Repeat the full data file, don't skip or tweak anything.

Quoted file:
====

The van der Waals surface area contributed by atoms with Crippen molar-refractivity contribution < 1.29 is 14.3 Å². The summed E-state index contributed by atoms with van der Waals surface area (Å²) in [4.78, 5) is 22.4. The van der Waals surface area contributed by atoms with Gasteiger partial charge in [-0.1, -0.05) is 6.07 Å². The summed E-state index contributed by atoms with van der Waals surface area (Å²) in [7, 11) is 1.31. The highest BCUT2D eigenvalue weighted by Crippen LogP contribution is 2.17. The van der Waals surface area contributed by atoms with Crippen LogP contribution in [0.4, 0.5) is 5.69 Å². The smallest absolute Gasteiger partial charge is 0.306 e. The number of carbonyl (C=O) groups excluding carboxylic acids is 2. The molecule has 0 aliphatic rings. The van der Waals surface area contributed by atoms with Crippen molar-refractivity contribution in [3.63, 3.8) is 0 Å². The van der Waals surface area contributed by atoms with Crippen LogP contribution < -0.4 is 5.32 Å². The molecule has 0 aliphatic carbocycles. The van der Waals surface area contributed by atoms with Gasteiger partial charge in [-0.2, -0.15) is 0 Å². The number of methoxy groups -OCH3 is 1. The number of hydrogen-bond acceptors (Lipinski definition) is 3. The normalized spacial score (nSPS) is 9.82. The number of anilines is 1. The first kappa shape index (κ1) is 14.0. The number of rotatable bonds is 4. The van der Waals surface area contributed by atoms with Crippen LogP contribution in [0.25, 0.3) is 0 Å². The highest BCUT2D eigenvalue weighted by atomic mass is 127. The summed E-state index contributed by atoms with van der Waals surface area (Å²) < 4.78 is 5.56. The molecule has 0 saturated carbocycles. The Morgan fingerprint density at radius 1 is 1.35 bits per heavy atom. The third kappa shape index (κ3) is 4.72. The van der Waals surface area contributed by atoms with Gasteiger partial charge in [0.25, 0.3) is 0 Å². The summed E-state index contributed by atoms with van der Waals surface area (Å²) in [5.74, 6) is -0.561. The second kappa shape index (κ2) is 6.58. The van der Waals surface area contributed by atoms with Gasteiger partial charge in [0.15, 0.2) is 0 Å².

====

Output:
The van der Waals surface area contributed by atoms with Crippen molar-refractivity contribution < 1.29 is 14.3 Å². The summed E-state index contributed by atoms with van der Waals surface area (Å²) in [4.78, 5) is 22.4. The van der Waals surface area contributed by atoms with Gasteiger partial charge in [-0.1, -0.05) is 6.07 Å². The summed E-state index contributed by atoms with van der Waals surface area (Å²) in [7, 11) is 1.31. The highest BCUT2D eigenvalue weighted by Crippen LogP contribution is 2.17. The van der Waals surface area contributed by atoms with Crippen LogP contribution in [0.4, 0.5) is 5.69 Å². The smallest absolute Gasteiger partial charge is 0.306 e. The number of carbonyl (C=O) groups excluding carboxylic acids is 2. The molecule has 0 aliphatic rings. The van der Waals surface area contributed by atoms with Crippen molar-refractivity contribution in [3.63, 3.8) is 0 Å². The van der Waals surface area contributed by atoms with Crippen LogP contribution < -0.4 is 5.32 Å². The molecule has 0 aliphatic carbocycles. The van der Waals surface area contributed by atoms with Gasteiger partial charge in [-0.2, -0.15) is 0 Å². The number of methoxy groups -OCH3 is 1. The number of hydrogen-bond acceptors (Lipinski definition) is 3. The normalized spacial score (nSPS) is 9.82. The number of anilines is 1. The first kappa shape index (κ1) is 14.0. The number of rotatable bonds is 4. The van der Waals surface area contributed by atoms with Crippen LogP contribution in [0.25, 0.3) is 0 Å². The highest BCUT2D eigenvalue weighted by atomic mass is 127. The summed E-state index contributed by atoms with van der Waals surface area (Å²) < 4.78 is 5.56. The molecule has 0 saturated carbocycles. The Morgan fingerprint density at radius 1 is 1.35 bits per heavy atom. The third kappa shape index (κ3) is 4.72. The van der Waals surface area contributed by atoms with Gasteiger partial charge in [0.25, 0.3) is 0 Å². The summed E-state index contributed by atoms with van der Waals surface area (Å²) in [5.74, 6) is -0.561. The second kappa shape index (κ2) is 6.58. The van der Waals surface area contributed by atoms with Gasteiger partial charge in [0.15, 0.2) is 0 Å².